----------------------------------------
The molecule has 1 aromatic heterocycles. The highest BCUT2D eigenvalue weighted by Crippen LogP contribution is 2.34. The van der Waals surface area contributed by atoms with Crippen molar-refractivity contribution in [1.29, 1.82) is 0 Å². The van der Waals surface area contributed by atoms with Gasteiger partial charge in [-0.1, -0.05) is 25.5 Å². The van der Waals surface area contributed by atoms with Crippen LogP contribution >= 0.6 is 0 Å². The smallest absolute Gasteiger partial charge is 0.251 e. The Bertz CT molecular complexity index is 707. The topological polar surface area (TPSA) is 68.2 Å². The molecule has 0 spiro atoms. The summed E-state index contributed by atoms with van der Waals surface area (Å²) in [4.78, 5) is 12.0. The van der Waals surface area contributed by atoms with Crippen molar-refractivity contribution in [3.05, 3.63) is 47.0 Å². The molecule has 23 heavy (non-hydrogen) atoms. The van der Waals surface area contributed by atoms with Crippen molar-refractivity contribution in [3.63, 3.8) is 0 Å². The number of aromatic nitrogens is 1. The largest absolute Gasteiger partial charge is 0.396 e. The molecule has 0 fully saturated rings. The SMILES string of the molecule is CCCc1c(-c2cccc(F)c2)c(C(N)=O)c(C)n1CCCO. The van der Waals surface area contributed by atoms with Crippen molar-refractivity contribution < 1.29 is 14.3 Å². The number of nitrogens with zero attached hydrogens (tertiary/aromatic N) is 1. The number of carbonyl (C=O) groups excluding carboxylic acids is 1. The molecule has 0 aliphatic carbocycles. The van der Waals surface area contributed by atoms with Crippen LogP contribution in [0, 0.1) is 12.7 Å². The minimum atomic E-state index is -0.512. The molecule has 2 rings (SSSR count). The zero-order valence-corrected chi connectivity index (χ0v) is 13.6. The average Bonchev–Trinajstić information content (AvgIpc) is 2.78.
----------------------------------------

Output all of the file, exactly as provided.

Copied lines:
The molecule has 1 aromatic heterocycles. The highest BCUT2D eigenvalue weighted by Crippen LogP contribution is 2.34. The van der Waals surface area contributed by atoms with Crippen molar-refractivity contribution in [1.29, 1.82) is 0 Å². The van der Waals surface area contributed by atoms with Gasteiger partial charge in [-0.1, -0.05) is 25.5 Å². The van der Waals surface area contributed by atoms with Crippen LogP contribution >= 0.6 is 0 Å². The smallest absolute Gasteiger partial charge is 0.251 e. The Bertz CT molecular complexity index is 707. The topological polar surface area (TPSA) is 68.2 Å². The molecule has 0 spiro atoms. The summed E-state index contributed by atoms with van der Waals surface area (Å²) in [4.78, 5) is 12.0. The van der Waals surface area contributed by atoms with Crippen molar-refractivity contribution in [3.05, 3.63) is 47.0 Å². The molecule has 23 heavy (non-hydrogen) atoms. The van der Waals surface area contributed by atoms with Crippen molar-refractivity contribution in [3.63, 3.8) is 0 Å². The number of aromatic nitrogens is 1. The largest absolute Gasteiger partial charge is 0.396 e. The molecule has 0 fully saturated rings. The SMILES string of the molecule is CCCc1c(-c2cccc(F)c2)c(C(N)=O)c(C)n1CCCO. The van der Waals surface area contributed by atoms with Crippen molar-refractivity contribution < 1.29 is 14.3 Å². The number of nitrogens with zero attached hydrogens (tertiary/aromatic N) is 1. The number of carbonyl (C=O) groups excluding carboxylic acids is 1. The molecule has 0 aliphatic carbocycles. The van der Waals surface area contributed by atoms with Crippen LogP contribution in [0, 0.1) is 12.7 Å². The minimum atomic E-state index is -0.512. The molecule has 2 rings (SSSR count). The zero-order valence-corrected chi connectivity index (χ0v) is 13.6. The average Bonchev–Trinajstić information content (AvgIpc) is 2.78.